HANSEN: What kind of electronics are we hearing on this new CD? Because you are a trumpeter, but there are times when I'm having trouble finding out where the trumpet is.

Mr. HASSELL: Well, it's a double whammy there because the thing I start with is a much softer sound. It's a very vocal sound and lots of air, but I've always been involved for electronics and electronic music. I studied with Karlheinz Stockhausen in Germany in the '60s and so, I added - in the sense, let's take this picture the way hold your drawing on the wall with one pencil, drawing curves and then you take two pencils or three pencils and hold them in your hand and draw so that you're drawing parallel lines. So the harmonizer gives the trumpet another pitch.

(Soundbite of music)

Mr. HASSELL: I think the most important single thing in my inspiration was my study with Pandit Pran Nath, a fantastic classical Indian raga singer. So I started to play trumpet in a different way, drawing lines in space, musical lines, kind of arabesque kind of musical calligraphy. A certain kind of curve where you touch one line but don't touch another, and touch this one lightly and touch that one more, very beautiful and subtle.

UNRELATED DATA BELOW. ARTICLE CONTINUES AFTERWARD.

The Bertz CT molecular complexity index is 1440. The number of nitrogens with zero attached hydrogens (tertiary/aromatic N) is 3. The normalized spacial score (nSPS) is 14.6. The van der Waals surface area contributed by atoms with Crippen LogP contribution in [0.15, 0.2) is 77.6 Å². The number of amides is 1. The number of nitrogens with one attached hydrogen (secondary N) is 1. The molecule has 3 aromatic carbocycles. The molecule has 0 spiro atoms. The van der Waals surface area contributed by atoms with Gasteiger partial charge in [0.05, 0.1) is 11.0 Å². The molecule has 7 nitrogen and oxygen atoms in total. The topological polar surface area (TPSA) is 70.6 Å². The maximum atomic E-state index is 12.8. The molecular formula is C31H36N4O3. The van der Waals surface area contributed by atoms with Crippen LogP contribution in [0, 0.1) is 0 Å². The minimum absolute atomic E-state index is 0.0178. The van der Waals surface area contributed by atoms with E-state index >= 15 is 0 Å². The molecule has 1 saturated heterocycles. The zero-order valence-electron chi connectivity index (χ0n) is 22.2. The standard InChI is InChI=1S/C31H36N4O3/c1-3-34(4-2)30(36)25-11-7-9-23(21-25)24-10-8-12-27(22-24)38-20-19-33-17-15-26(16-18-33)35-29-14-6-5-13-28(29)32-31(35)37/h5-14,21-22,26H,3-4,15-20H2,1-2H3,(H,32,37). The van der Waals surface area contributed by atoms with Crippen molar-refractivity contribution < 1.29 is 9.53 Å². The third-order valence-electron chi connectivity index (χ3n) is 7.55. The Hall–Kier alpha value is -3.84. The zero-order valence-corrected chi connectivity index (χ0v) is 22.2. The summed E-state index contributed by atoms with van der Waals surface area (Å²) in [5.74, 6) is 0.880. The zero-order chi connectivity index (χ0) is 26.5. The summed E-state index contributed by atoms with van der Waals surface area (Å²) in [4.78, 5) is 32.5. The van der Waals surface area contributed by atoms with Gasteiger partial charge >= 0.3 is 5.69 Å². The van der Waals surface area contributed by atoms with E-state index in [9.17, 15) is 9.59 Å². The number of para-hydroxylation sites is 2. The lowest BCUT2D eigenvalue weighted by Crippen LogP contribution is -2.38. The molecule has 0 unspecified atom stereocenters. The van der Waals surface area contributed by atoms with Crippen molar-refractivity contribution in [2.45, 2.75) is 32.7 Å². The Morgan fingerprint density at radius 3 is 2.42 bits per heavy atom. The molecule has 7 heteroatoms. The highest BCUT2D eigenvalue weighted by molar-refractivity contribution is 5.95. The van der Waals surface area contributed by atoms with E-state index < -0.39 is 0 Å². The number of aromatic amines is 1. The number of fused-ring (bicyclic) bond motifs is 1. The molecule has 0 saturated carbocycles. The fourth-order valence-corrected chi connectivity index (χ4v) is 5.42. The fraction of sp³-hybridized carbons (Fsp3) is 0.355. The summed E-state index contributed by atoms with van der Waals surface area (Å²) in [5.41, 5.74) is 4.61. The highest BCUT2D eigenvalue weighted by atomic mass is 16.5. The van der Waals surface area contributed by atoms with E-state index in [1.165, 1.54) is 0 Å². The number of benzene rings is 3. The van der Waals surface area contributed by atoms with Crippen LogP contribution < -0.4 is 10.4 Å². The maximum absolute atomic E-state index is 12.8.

(Soundbite of music)

HANSEN: I have to ask you only because I'm not sure I trust my own ears. In the track, I think it's called, "Abu Gil"

Mr. HASSELL: Gil, as in Gil Evans.

HANSEN: Gil Evans, right. "Abu Gil," about six and a half minutes into the track, track three. Am I hearing Duke Ellington's "Caravan"?

Mr. HASSELL: (Laughing). Yes, you are.

(Soundbite of song "Abu Gil")